WatchList Species Account for Clark’s Grebe
(Aechmophorus clarkii)


Qualifies for the list as a Declining Yellow List Species

 

Clark's Grebe

Photo: USFWS

Originally included with Western Grebe and considered color morphs of a single species, the Clark’s Grebe differs from the former only in the number of notes it utters in its otherwise identical mating ritual, and in details of its bill color and facial pattern. These slight differences are enough for individuals to recognize their own species and to mate only with one another; suspected hybrids between the two are relatively uncommon. Because the split into two species is relatively recent, the literature treats the two as a single species.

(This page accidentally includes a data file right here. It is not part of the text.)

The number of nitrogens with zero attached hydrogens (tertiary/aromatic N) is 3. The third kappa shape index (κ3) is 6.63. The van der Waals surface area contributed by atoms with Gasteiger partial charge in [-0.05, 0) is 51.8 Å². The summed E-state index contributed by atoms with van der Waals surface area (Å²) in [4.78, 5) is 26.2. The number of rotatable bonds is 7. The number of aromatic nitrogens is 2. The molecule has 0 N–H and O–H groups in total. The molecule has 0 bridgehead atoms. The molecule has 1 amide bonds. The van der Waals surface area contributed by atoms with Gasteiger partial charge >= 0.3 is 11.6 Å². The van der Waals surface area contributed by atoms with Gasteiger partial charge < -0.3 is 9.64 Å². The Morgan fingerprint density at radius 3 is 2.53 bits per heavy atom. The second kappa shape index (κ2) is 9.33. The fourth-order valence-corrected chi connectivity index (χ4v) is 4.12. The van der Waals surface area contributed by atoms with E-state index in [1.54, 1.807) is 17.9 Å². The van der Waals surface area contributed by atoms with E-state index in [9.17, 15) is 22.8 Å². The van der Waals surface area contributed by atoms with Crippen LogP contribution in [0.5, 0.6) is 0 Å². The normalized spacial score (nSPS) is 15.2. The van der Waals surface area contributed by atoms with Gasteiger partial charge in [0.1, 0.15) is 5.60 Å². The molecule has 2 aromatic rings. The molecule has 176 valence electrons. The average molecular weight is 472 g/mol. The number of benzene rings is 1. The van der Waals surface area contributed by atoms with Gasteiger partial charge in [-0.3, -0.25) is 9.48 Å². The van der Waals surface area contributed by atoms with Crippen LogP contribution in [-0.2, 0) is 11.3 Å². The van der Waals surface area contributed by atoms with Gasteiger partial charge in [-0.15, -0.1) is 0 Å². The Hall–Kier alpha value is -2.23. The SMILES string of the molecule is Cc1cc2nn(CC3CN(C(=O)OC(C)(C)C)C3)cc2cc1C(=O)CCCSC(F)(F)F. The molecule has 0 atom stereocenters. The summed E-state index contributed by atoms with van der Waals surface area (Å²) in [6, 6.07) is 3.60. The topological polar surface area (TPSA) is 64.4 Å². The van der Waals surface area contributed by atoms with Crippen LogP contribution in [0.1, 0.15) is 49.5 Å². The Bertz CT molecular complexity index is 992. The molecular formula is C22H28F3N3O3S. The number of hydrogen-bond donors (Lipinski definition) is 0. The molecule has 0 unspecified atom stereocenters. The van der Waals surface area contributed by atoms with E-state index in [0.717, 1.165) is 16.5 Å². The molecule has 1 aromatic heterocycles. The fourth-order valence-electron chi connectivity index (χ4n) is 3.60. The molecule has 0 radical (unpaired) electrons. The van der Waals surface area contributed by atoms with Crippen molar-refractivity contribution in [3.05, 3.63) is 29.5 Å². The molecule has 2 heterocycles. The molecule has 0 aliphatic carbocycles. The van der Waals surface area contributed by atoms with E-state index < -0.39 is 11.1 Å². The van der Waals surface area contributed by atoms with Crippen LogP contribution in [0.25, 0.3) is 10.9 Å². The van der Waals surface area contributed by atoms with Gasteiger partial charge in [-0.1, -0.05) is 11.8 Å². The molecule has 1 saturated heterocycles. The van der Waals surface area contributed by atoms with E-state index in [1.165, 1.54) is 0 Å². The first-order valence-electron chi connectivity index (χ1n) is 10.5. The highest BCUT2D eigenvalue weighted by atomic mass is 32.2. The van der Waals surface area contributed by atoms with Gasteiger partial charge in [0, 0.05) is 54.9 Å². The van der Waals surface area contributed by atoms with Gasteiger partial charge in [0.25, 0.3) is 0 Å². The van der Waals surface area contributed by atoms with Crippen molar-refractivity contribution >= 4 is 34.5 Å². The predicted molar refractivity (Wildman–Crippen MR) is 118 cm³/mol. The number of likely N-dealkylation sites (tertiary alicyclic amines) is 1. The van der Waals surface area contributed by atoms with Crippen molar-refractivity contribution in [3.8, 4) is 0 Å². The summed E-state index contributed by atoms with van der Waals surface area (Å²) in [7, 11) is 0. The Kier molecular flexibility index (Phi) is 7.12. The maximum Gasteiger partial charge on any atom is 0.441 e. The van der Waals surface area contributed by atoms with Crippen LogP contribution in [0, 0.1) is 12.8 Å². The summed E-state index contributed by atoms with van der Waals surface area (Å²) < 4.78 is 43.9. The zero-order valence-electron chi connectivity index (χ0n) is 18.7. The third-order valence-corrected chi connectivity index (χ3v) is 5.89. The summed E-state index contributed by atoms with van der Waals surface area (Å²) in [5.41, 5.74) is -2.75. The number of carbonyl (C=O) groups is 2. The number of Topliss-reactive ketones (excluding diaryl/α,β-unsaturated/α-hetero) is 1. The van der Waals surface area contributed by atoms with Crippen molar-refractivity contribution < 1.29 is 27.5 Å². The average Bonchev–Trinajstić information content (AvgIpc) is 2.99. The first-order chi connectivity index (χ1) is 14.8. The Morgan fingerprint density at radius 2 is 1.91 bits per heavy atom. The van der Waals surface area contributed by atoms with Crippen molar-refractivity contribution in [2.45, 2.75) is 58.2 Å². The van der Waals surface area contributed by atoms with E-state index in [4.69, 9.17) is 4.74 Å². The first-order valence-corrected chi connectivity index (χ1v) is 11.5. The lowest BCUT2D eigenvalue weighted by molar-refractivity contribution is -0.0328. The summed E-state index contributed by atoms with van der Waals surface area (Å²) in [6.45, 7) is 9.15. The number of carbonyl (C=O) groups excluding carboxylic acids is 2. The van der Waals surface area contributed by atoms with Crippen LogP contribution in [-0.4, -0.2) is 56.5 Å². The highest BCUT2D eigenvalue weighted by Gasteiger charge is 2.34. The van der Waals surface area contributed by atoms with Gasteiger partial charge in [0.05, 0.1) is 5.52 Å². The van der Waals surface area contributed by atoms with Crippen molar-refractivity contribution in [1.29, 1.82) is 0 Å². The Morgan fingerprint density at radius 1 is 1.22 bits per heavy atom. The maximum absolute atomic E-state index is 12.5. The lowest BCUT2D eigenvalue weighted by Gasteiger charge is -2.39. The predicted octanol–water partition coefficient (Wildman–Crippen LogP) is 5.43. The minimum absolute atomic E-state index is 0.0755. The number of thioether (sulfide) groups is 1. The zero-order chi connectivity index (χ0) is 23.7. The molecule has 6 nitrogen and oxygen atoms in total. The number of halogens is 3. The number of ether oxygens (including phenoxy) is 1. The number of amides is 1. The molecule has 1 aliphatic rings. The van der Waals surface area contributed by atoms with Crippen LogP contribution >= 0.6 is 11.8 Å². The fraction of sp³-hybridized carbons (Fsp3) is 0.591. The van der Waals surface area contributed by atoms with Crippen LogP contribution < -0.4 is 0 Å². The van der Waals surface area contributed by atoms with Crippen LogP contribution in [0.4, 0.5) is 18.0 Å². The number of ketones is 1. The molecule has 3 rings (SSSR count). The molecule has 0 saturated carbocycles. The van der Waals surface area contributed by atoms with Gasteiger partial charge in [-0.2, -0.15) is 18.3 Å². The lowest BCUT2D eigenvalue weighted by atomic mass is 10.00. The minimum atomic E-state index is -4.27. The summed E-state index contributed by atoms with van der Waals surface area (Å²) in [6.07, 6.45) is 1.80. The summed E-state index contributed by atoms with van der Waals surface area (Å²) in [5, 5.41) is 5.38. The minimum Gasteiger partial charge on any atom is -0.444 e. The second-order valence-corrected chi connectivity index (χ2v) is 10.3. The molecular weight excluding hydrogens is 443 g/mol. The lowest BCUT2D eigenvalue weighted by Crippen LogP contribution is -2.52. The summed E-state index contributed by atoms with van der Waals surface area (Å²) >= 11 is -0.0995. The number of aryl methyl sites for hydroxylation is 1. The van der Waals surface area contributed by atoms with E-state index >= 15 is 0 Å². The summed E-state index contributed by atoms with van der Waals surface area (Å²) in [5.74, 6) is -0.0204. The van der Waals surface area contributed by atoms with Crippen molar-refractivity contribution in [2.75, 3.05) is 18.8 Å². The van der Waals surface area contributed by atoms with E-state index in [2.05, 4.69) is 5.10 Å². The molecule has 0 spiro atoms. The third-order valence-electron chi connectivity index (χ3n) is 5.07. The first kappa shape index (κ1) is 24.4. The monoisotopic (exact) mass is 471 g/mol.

In range, Clark’s and Western Grebes overlap broadly, in breeding found widely in western North America and in winter primarily along the Pacific Coast. The two species are also resident in the Mexican Plateau. The two species breed on freshwater lakes and marshes with open water, often sympatrically. The Clark’s tends to dive less frequently than the Western, probably correlated with its tendency to forage in deeper waters. Populations of the two may be declining but no thorough survey is available.

 

The grebes were once shot for their plumage, with some large colonies nearly wiped out; pesticides and drainage of lakes for agriculture have also decreased the populations. Colonies are subject to disturbance by human recreationists, particularly in motorboats, which render easily accessible areas unsuitable for the birds. Management using water control structures to manipulate emergent growth can benefit the birds.